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Time frame for yeast starter

I am buying LFB Bridge Burner, The number 8, and Waldo Lake amber ale AG kits.
These all need a yeast starter. I was wondering if I need to make it 1-3 days ahead
using a DME or could I just add the yeast to 2 liters of the wort after my boil and
pour back in couple hours later. I also have a question about using a stir plate.
Do you leave it running the whole time you’re making a starter or intermittently.
These will be #'s 2,3, and 4 AG kits for me.

Starters take more than a few hours to ferment out. I usually give them at least 24hrs as long as I see active fermentation within the first 12. And yes, keep it on the stir plate the entire time.

My normal procedure for a starter depends on the OG of the beer and age of the yeast. If it’s an average gravity beer (1.050-1.060) and the yeast is pretty new (1-3weeks old) I make the appropriate sized starter usually about 1L, let it sit on the stir plate for about 24hrs and pitch the entire starter into the wort.

For stronger beers or older yeast that need a bigger starter, I’ll let the starter sit on the stir plate for 36hrs and then cold crash it in the fridge for 36hrs and decant the spent wort before pitching just the yeast.

For really big beers, really old yeast or lagers, I’ll make a 1L starter, ferment for 24hrs, cold crash for 24-36hrs, decant the spent wort and then make a 2L starter and begin the process all over again up to about a 1 gallon starter if necessary. If I need a starter bigger than 1 gallon, I just brew a low to medium OG big, collect the yeast and use all of it for a much stronger beer.

You can do that, but I’d pitch at high krausen, which will probably be more like 12 hours later.

I don’t know that I’d use a stir plate though. Even if it’s only ~10% of the wort, I’d worry about oxidation.

Noonan said that yeast will bud in 2 to 6 hours. That is enough for most starters. It’s low krausen. I think JZ said he pitches at about 8 hours.

Thanks guys, time to place my order

Last weekend I brewed with Wyeast 1272; it was almost 8 weeks old. I smacked it on wednesday night and it was fully swollen in the morning. Friday afternoon I made a 1 quart starter. I decanted most of the liquid and pitched the yeast into three gallons @ 1.051 sunday at 3 pm, I had airlock activity when I checked it 4 hours later.

High or low krausen has never been much of a concern for me. I leave mine on the stir plate for a full 24 hours (for each step that I do), then cold crash for 12-24, depending only on what time I actually get to start brewing. I decant the wort as my first brewing step and let the yeast come to room temperature while I brew. There’s never been a time that I didn’t see significant airlock activity within 4-6 hours of pitching.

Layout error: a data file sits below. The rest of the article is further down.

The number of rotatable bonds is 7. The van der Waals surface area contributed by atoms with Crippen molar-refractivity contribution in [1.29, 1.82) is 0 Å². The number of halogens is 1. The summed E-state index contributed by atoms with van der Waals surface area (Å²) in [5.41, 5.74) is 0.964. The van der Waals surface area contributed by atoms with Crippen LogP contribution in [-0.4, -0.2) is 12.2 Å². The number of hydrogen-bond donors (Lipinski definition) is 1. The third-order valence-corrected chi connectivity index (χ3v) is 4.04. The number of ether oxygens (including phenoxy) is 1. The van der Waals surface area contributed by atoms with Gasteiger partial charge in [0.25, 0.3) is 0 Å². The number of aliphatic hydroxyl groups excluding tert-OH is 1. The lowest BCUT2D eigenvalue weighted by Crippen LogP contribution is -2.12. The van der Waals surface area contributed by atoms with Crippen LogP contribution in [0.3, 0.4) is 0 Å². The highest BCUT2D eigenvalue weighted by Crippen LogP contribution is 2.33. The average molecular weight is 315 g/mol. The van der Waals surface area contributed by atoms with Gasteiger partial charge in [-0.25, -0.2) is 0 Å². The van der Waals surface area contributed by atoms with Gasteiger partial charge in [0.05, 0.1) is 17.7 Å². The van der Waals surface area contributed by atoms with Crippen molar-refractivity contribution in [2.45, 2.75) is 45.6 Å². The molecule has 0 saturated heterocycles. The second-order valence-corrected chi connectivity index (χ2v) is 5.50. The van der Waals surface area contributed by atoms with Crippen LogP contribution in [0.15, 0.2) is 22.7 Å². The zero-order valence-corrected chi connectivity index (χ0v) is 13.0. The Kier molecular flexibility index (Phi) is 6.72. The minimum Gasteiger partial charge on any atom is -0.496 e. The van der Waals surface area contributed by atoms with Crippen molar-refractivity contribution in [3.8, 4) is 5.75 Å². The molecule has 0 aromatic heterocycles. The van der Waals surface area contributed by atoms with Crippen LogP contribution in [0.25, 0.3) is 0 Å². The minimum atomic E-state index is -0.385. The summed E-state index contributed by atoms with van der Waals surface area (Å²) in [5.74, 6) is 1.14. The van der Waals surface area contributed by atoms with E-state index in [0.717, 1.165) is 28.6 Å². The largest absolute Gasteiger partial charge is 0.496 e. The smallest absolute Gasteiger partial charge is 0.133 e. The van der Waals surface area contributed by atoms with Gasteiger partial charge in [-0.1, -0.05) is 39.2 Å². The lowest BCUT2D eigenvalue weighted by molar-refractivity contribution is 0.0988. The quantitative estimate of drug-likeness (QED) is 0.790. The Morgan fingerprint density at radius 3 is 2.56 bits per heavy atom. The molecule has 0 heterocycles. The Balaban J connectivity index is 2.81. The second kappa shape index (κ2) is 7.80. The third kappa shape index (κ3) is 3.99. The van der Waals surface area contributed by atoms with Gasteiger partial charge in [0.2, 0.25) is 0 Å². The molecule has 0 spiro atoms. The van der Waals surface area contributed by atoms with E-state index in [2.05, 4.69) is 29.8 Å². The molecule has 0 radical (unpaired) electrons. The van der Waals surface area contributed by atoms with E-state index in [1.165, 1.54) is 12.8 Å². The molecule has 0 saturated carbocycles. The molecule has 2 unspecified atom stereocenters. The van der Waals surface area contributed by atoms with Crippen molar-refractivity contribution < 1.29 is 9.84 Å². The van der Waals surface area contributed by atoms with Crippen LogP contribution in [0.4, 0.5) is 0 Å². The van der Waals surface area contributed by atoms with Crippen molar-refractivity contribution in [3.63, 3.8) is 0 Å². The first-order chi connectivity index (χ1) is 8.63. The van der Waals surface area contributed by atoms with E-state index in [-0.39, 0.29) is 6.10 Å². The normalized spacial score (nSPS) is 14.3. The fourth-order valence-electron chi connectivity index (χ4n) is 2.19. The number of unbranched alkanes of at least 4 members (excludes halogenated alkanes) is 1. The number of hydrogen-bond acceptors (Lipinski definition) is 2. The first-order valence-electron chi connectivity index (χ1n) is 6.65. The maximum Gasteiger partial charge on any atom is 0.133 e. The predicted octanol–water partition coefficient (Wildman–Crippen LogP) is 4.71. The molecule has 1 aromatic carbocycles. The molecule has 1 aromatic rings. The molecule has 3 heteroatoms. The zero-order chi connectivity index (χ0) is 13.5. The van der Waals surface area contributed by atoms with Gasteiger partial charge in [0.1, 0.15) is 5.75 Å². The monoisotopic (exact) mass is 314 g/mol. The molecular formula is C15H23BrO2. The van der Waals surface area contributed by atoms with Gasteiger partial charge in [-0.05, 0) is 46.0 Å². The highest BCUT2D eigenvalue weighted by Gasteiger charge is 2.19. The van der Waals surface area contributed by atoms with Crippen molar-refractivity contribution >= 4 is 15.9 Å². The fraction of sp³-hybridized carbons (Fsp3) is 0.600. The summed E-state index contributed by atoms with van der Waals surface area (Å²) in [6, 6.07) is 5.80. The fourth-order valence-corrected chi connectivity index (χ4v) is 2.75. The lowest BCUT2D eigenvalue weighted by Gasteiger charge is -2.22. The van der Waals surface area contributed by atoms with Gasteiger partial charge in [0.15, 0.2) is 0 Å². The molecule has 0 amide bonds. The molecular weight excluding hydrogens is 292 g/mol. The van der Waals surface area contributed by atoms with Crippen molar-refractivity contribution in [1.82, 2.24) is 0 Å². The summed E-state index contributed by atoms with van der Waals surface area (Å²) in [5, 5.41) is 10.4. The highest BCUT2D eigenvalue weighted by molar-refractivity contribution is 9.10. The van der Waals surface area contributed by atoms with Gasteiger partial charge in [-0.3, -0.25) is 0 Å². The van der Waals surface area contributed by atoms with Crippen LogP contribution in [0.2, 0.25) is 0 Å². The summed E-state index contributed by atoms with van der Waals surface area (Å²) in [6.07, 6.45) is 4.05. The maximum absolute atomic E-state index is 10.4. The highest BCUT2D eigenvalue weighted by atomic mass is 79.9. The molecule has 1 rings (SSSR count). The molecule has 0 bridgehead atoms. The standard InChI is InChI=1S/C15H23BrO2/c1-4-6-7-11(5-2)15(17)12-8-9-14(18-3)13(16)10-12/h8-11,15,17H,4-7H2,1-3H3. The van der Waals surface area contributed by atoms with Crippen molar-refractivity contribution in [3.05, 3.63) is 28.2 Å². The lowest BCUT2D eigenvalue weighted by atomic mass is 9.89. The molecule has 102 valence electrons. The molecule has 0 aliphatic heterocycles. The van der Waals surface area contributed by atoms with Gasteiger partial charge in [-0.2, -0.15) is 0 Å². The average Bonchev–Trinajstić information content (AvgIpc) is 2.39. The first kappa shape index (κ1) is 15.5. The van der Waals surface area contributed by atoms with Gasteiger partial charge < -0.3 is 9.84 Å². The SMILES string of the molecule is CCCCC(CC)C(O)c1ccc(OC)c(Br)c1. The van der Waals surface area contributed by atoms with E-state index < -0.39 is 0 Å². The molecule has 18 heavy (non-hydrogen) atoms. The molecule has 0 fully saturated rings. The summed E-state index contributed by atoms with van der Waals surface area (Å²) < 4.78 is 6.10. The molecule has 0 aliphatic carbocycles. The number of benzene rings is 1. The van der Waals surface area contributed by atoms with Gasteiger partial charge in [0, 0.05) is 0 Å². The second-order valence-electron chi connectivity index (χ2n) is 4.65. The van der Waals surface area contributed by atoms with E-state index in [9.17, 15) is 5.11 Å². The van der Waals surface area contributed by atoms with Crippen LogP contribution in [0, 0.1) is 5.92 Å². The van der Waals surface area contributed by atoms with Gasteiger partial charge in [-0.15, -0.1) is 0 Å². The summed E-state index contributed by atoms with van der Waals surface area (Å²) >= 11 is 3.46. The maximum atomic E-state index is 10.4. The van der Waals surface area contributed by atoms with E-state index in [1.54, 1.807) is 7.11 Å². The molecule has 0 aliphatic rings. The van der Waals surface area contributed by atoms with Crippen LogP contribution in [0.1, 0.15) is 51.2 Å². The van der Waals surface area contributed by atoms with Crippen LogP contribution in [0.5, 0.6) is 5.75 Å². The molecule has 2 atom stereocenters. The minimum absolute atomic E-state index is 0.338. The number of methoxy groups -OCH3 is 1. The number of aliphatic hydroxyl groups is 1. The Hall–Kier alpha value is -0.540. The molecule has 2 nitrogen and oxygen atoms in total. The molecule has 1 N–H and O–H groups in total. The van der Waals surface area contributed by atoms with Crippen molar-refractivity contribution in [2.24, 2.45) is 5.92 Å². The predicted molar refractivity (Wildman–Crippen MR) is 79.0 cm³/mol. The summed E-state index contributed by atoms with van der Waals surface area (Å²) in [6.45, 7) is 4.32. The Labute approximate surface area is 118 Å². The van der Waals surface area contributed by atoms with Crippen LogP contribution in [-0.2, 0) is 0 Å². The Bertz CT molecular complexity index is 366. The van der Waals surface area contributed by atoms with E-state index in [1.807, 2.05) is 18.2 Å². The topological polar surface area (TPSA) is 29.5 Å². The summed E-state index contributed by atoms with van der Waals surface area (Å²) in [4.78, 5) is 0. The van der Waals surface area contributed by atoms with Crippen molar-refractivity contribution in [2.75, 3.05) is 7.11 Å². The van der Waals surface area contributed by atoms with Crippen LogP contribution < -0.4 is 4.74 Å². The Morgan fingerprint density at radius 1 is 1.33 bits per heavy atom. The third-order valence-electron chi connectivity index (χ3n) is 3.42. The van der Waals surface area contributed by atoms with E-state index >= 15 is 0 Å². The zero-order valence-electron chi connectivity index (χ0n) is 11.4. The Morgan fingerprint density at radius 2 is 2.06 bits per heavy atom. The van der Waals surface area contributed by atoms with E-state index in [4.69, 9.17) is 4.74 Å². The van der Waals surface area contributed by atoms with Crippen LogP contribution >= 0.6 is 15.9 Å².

The last brew day got delayed for an entire week and the starter was cold crashing the whole time, yet it still reacted just as quickly when warmed and pitched.

The OG for these AG kits are 1.091,1.084, and 1.063. I was
just going to use the yeast that came with them. I thought
I would do 2L starters for these. Does this seem alright?

That should be fine for the 1.063 beer, but for the higher-gravity ones the calculators are going to recommend larger starters. I doubt you’ll have problems, though.

http://mrmalty.com/calc/calc.html

Thanks guys, I’m feeling pretty confident about doing starters. Sure wish a few of
you guys lived nearby. I have a question about a yeast cake that I’m sure that you’ll
be able to help me with.

In a couple of days I hope to be kegging a BPA that will have a us-05 yeast cake. Next
Sunday, Monday, or Tuesday I will be brewing a BW ale (1.091og) that uses us-05 yeast.
I will be washing it and keep it in the fridge for 4-5 days. Will this yeast cake be enough
of a starter or do I need to step it up?

Can one add too much yeast to a wort?

[quote]Will this yeast cake be enough
of a starter or do I need to step it up?

Can one add too much yeast to a wort?[/quote]

A whole cake, 4-5 days old, into your BW will be enough without a starter.

It’s possible to overpitch but it’s hard to do.

A whole cake usually has 700-800 billion cells. Common practice it to let the culture grow to 3-5 times the pitched amount. It’s mostly about the longevity of the culture. If you use high pitch rates and repitch many times you end up with a population of older cells because of the poor growth phase. I don’t think Mr. Malty cares about that much, and besides repitching form a barley wine is not a good idea anyway.

Thanks for the confirmation, I thought that might work after looking at posts and
the informative answers to given to them.

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